- Call in: Tasmanians receive psychosocial support from a trained support workers to discuss concerns and be redirected where appropriate to a referral service.
- Call out: Contact socially isolated older Tasmanians identified through existing services, family and friends who are concerned, or by other health professionals.
- Reach out: Identify at-risk members of industries significantly impacted by COVID-19 and reach out for psychosocial support, counselling or employee assistance programs.
5 May – Respiratory Clinic Now Open in St Helens
Ochre Health, in partnership with the Health Department, has opened a GP-led Respiratory Clinic at the old St Helens District Hospital, 8 Bowen Street. Appointments can be booked by calling 6351 0007 or online at ochrehealth.com.au/sthelens and select “Respiratory Clinic appointments”.
It is recommended that people aged over 70 years consult via phone or video with their regular GP before booking to make sure an in-person assessment is needed.
The clinic will treat and test people suffering from any mild to moderate respiratory symptoms such as:
- Shortness of breath
- Sore throat, and/or
The clinic allows people to receive care separately from others’ at GP practices and health facilities, keeping everybody safer. It also means greater numbers of people can be tested for COVID-19 and positive cases can be identified and isolated quickly to minimise the spread of the virus in our community.
5 May – Hospital and Aged Care Visitor Restrictions Extended
Restrictions on visitors to hospitals and residential aged care facilities have been extended to ensure the safety of patients and residents.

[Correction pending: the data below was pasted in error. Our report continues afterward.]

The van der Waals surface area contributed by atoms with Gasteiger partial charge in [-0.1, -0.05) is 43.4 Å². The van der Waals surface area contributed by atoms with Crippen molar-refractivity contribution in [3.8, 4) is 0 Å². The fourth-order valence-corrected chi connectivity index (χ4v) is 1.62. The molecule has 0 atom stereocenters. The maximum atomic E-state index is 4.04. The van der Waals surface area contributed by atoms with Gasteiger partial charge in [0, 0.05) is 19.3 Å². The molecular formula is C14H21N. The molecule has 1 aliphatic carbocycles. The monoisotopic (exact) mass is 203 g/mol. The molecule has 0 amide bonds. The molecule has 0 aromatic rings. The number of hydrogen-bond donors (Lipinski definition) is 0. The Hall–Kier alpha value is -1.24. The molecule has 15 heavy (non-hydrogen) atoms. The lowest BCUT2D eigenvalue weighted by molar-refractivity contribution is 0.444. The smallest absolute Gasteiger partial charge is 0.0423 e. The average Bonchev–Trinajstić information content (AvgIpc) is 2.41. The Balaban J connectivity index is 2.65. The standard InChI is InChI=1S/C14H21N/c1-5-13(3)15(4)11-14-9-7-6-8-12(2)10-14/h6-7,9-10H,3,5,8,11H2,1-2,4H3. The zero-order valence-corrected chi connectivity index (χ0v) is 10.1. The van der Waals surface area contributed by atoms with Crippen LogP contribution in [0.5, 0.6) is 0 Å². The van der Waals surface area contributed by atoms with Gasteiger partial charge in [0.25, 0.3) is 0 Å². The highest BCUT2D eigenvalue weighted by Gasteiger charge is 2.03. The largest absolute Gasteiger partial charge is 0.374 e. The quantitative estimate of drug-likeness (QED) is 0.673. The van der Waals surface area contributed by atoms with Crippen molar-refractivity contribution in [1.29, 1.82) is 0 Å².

Hospital visitor restrictions will be in place until midnight 18 May 2020.
Aged care visitor restrictions will be in place until midnight 11 May 2020.
No patient visits will be permitted to hospitals except for:
- a parent or legal guardian visiting a child who is a patient at the hospital
- a support person to attend the birth of a child
- to provide end-of-life support to a patient
- to provide a patient with physical assistance, communication or comprehension assistance, or assistance with legal or administrative requirements.
Visitors are not permitted to residential aged care facilities, except:
- to provide end-of-life support to a resident
- if the person is a key support person for a resident, and the aged care facility requests that person provide support to reduce distress or confusion as a result of a resident’s medical condition.
Visitors to hospitals and aged care facilities must not be unwell and must comply with screening requirements.
Click here for more details from the Tasmanian Government.
29 April – Grants for Be Connected Network Partners
The Australian Government has funded Be Connected to support Network Partners with up to $5,000 to purchase loan digital devices and sim cards to Australians aged over 50 years. More information about the grants is here and to find out more about Be Connected Network Partners, click here.